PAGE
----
Findings from the Research
The research locates solution – focused working within the context of strategic leadership, learning – centred leadership and distributed leadership models. It argues that the gap between the leader’s vision for the school and the commitment of all staff to achieving this vision is where many organisations become culturally unstuck. All the schools within the study had developed their own approaches to closing this gap, with different interpretations about how solution – focused working could help them do so. It is felt that the solution – focused approach, based on constructive dialogue and goal-setting at an individual and group level, gives a number of tools that enable staff to be involved in designing and achieving the vision.
It is clear that tools alone will be less effective if they are not applied within a positive culture. With education systems focused on the analysis of pupil performance results and league tables, many leaders and staff are fearful of being identified as failing.
An additional issue within the field of special education is how we measure achievement as opposed to attainment; where the former is more focused on what is relevant to the individual and the latter on particular milestones. Whilst measuring attainment is important, to measure successes within special education by this alone would paint an inaccurate and unfair picture, as for some students, and their staff, achievements may mean ensuring skills are not lost or their loss is slowed down.
An issue facing school leaders is how to foster a culture of success where they and their staff are confident to put their head above the parapet. From the research, the following were identified as necessary prerequisites:
- Commitment and Collaboration
- Applying Solution – Focused Tools
- Valuing Relationships
It is to each of these elements that we will now turn, to discuss more detail in relation to special education.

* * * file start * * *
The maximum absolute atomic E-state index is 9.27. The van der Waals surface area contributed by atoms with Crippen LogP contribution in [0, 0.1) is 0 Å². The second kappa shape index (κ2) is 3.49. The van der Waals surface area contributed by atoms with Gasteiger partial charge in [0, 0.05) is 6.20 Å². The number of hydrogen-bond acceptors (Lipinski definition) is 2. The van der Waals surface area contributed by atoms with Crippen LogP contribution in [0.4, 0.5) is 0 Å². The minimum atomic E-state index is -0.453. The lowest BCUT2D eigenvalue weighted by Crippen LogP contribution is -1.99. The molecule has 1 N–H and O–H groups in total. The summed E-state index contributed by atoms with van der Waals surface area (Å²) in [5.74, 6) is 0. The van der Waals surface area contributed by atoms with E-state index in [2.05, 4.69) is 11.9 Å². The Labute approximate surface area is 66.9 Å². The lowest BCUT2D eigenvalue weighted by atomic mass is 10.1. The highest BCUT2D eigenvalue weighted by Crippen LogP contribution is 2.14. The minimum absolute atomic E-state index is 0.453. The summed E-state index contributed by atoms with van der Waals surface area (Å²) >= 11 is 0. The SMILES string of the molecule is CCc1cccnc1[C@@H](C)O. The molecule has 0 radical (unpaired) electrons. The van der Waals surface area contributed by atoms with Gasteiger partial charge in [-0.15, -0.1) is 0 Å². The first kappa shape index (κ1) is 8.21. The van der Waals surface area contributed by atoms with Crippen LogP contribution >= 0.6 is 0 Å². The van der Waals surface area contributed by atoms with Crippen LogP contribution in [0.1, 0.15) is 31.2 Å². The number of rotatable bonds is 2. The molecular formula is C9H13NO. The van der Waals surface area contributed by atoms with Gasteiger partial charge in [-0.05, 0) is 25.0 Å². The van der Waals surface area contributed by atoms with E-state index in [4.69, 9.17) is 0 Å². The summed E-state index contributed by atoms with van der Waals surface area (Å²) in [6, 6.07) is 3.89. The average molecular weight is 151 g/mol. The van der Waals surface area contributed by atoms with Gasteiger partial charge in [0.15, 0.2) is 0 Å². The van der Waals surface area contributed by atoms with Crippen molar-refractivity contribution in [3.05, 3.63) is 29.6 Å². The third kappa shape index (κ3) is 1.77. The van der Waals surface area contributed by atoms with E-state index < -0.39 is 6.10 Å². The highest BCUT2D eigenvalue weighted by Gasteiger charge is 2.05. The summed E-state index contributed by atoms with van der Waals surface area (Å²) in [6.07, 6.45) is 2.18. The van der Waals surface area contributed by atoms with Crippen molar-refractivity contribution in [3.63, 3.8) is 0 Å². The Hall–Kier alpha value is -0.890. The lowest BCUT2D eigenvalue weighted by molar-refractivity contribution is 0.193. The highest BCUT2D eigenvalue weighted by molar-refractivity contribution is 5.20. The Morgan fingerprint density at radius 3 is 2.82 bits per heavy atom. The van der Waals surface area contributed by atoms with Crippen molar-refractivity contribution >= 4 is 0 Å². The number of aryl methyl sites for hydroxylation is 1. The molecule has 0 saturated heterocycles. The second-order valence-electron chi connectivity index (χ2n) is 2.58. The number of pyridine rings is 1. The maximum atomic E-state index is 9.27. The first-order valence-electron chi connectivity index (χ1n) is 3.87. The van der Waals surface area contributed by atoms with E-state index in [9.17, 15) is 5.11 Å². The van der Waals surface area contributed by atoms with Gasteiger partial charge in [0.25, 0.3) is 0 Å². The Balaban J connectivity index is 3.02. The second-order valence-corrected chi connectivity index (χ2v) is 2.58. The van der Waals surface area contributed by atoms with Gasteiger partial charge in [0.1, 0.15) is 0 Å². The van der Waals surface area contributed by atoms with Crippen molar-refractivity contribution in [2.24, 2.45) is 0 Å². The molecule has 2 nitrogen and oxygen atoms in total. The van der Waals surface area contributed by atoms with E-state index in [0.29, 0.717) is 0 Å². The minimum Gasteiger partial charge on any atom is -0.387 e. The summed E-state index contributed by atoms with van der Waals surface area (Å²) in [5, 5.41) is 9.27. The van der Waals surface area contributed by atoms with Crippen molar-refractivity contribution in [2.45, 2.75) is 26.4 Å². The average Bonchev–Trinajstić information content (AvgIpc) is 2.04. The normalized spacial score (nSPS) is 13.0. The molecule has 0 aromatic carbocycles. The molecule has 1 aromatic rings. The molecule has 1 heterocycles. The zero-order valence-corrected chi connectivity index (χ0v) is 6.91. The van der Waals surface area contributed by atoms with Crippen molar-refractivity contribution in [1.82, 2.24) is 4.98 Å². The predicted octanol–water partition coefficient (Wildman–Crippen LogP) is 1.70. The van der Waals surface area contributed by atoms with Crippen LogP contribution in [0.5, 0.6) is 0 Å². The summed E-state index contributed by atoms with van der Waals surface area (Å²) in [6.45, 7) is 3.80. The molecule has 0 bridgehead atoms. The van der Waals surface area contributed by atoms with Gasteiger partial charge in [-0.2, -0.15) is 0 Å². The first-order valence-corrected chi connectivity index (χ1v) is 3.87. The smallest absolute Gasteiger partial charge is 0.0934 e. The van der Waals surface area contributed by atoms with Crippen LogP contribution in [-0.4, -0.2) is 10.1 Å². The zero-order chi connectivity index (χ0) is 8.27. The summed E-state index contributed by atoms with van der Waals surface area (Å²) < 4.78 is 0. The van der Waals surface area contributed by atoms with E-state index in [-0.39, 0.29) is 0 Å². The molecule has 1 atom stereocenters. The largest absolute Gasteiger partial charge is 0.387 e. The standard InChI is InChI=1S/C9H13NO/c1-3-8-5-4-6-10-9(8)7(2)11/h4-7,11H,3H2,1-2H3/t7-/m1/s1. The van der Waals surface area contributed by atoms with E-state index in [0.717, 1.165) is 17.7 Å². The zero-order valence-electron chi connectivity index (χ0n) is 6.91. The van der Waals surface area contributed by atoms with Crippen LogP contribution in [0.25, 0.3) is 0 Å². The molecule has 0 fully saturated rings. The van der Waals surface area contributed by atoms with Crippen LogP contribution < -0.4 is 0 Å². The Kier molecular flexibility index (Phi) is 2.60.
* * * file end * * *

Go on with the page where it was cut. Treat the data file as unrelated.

Commitment and Collaboration
All schools within the study reflected on the need for the leadership team to be committed to adopting a solution – focused approach. The use of many of the tools for encouraging staff contribution can quickly be negated if staff believe their contribution is not appreciated; leaders risk criticism that the leadership team is paying lip service to consultation. Having a member of the leadership team to drive school improvement in a solution – focused way appears a successful approach to incorporating personal and team goals into school improvement.
Staff collegiality in the decision-making process has led to a greater diversity of ideas for all aspects of school improvement. Where staff are able to develop their own solutions to the issues facing them and the school as a whole, it was clear that they felt a greater commitment to those solutions.
SFSE leaders in schools need to ‘walk the talk’ and not just ‘talk the talk’. Whilst this is not different if you wish to have a positive impact on any school culture, the challenge in special education is to not get drawn into discussions focused on problems and difficulties in a paradigm that is deficit focused at source.